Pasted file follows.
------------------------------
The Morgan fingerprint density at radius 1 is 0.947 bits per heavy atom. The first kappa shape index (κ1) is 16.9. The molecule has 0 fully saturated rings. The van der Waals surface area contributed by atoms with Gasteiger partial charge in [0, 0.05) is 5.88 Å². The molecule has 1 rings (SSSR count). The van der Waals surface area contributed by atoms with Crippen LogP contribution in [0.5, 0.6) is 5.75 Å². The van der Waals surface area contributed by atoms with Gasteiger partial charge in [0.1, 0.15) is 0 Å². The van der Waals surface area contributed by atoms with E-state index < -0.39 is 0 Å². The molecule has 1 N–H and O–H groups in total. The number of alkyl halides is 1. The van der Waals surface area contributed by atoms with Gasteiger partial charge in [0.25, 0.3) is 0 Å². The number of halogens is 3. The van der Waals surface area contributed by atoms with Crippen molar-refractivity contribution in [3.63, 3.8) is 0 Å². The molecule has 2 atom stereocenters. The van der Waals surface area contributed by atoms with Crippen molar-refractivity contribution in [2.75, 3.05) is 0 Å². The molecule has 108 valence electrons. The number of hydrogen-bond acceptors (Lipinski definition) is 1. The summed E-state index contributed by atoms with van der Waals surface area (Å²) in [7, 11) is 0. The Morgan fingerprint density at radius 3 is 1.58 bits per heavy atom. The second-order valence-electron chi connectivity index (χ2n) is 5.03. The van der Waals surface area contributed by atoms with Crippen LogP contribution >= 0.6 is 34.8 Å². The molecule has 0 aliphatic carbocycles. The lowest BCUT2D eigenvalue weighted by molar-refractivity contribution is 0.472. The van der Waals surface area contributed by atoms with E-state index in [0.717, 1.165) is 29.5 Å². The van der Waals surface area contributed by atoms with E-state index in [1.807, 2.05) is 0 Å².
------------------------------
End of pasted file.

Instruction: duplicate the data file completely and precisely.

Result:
The Morgan fingerprint density at radius 1 is 0.947 bits per heavy atom. The first kappa shape index (κ1) is 16.9. The molecule has 0 fully saturated rings. The van der Waals surface area contributed by atoms with Gasteiger partial charge in [0, 0.05) is 5.88 Å². The molecule has 1 rings (SSSR count). The van der Waals surface area contributed by atoms with Crippen LogP contribution in [0.5, 0.6) is 5.75 Å². The van der Waals surface area contributed by atoms with Gasteiger partial charge in [0.1, 0.15) is 0 Å². The van der Waals surface area contributed by atoms with E-state index < -0.39 is 0 Å². The molecule has 1 N–H and O–H groups in total. The number of alkyl halides is 1. The van der Waals surface area contributed by atoms with Gasteiger partial charge in [0.25, 0.3) is 0 Å². The number of halogens is 3. The van der Waals surface area contributed by atoms with Crippen molar-refractivity contribution in [3.63, 3.8) is 0 Å². The molecule has 2 atom stereocenters. The van der Waals surface area contributed by atoms with Crippen molar-refractivity contribution in [2.75, 3.05) is 0 Å². The molecule has 108 valence electrons. The number of hydrogen-bond acceptors (Lipinski definition) is 1. The summed E-state index contributed by atoms with van der Waals surface area (Å²) in [7, 11) is 0. The Morgan fingerprint density at radius 3 is 1.58 bits per heavy atom. The second-order valence-electron chi connectivity index (χ2n) is 5.03. The van der Waals surface area contributed by atoms with Crippen LogP contribution >= 0.6 is 34.8 Å². The molecule has 0 aliphatic carbocycles. The lowest BCUT2D eigenvalue weighted by molar-refractivity contribution is 0.472. The van der Waals surface area contributed by atoms with E-state index in [0.717, 1.165) is 29.5 Å². The van der Waals surface area contributed by atoms with E-state index in [1.807, 2.05) is 0 Å².